more here...


Bear market rally?

The US stock market had a nice rally since mid March. Dow has surged almost 11%. Yet, we are in recession and problems in the in the financial sector are far from over and the outlook for both consumer spending and employment is quite murky, if not perssimistic. WSJ asks the question, "Is the rally for real?

[Is the Rally for Real?]

Related, market volatility as measured by VIX has been dropping sharply. Are we going to see the volatility bounce back again some time soon? Just to repeat the previous 3 (or 4) rounds? (see the graph below).


Lagging behind in the Internet

The U.S. is lagging behind other developed countries in both Internet speed and subscriptions. WSJ analyzes why this is the case.  If you consider the Internet as public goods and is likely to bring great welfare to the society, you would have no problem with public investment in this area.
[Logged On]

Corporate bailout history

Business Week has a slideshow of corporate bailout history. But it included some cases that shouldn't be considered as bailout.  I thought bailout should involve public or taxpayers' money.  It is quite confusing to say the least.  

The logic of collective action

In 1965, Mancur Olson wrote a classic book called "The Logic of Collective Action," which pointed out that large, amorphous groups are often less powerful politically than small, organized ones. He followed it up with "The Rise and Decline of Nations." In that book, Olson observed that as the number of small, organized factions in a society grows, the political culture becomes more divisive, the economy becomes more rigid and the nation loses vitality.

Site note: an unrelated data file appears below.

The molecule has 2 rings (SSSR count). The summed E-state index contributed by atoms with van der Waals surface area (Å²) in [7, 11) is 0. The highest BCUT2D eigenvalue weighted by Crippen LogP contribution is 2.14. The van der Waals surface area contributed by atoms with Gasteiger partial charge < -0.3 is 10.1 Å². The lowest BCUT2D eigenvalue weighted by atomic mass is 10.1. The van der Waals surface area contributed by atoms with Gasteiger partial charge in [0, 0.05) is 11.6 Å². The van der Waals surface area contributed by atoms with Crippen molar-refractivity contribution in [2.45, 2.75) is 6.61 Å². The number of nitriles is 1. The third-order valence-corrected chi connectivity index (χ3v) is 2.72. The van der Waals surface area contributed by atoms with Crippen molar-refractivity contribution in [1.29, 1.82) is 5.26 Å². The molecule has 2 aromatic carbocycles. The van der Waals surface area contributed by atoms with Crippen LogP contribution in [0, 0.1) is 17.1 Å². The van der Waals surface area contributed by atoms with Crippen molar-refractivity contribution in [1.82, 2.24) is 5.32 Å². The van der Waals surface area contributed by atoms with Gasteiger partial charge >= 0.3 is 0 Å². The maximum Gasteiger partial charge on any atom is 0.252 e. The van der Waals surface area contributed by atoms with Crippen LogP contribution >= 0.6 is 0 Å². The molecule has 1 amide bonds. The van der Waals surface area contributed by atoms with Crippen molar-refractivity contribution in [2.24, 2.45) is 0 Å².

If you look around America today, you see the Olson logic playing out. Interest groups turn every judicial fight into an ideological war. They lobby for more spending on the elderly, even though the country is trillions of dollars short of being able to live up to its promises. They've turned environmental concern into subsidies for corn growers and energy concerns into subsidies for oil companies.
The $307 billion farm bill that rolled through Congress is a perfect example of the pattern. Farm net income is up 56 percent over the past two years, yet the farm bill plows subsidies into agribusinesses, thoroughbred breeders and the rest.

Tuesday, May 20, 2008

Taiwan New President Inaugural Speech

Ma Yingjiu inaugural speech yesterday:

I think his speech is generally positive for the across-strait relationship. But his speech dashed the hope for any immediate political solution. He advocates "no independence, no unification, no military armament".

Taiwan index was down 2.5% afterwards:

(clicke to enlarge)

Taiwan ETF is down over 3% today, but the trend is still up:

(clicke to enlarge)

EEM: MSCI emerging market index
EWT: Taiwan ETF

Fear no more

Bloomberg reports TED spread, which measures the difference in yields on three-month U.S. Treasury bills and the three-month London interbank offered rate, or Libor, dropped to nine-month low. Market confidence is coming back.

(click to enlarge, H/T: Bloomberg)